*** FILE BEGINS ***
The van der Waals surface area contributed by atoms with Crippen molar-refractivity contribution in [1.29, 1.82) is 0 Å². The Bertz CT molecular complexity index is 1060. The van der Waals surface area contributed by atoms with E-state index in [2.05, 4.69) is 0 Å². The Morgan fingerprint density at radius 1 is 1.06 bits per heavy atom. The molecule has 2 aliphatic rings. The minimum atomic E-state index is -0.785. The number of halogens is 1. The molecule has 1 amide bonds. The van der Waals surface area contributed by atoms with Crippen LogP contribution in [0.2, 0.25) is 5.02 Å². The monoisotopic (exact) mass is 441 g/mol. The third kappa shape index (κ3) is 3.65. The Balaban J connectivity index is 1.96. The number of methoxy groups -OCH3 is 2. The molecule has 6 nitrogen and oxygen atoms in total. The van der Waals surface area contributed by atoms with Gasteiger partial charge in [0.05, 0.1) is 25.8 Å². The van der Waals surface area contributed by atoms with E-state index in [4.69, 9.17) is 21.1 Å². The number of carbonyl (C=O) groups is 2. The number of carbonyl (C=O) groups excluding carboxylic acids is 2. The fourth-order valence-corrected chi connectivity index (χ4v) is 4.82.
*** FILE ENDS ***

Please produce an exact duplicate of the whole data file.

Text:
The van der Waals surface area contributed by atoms with Crippen molar-refractivity contribution in [1.29, 1.82) is 0 Å². The Bertz CT molecular complexity index is 1060. The van der Waals surface area contributed by atoms with E-state index in [2.05, 4.69) is 0 Å². The Morgan fingerprint density at radius 1 is 1.06 bits per heavy atom. The molecule has 2 aliphatic rings. The minimum atomic E-state index is -0.785. The number of halogens is 1. The molecule has 1 amide bonds. The van der Waals surface area contributed by atoms with Crippen LogP contribution in [0.2, 0.25) is 5.02 Å². The monoisotopic (exact) mass is 441 g/mol. The third kappa shape index (κ3) is 3.65. The Balaban J connectivity index is 1.96. The number of methoxy groups -OCH3 is 2. The molecule has 6 nitrogen and oxygen atoms in total. The van der Waals surface area contributed by atoms with Gasteiger partial charge in [0.05, 0.1) is 25.8 Å². The van der Waals surface area contributed by atoms with E-state index in [4.69, 9.17) is 21.1 Å². The number of carbonyl (C=O) groups is 2. The number of carbonyl (C=O) groups excluding carboxylic acids is 2. The fourth-order valence-corrected chi connectivity index (χ4v) is 4.82.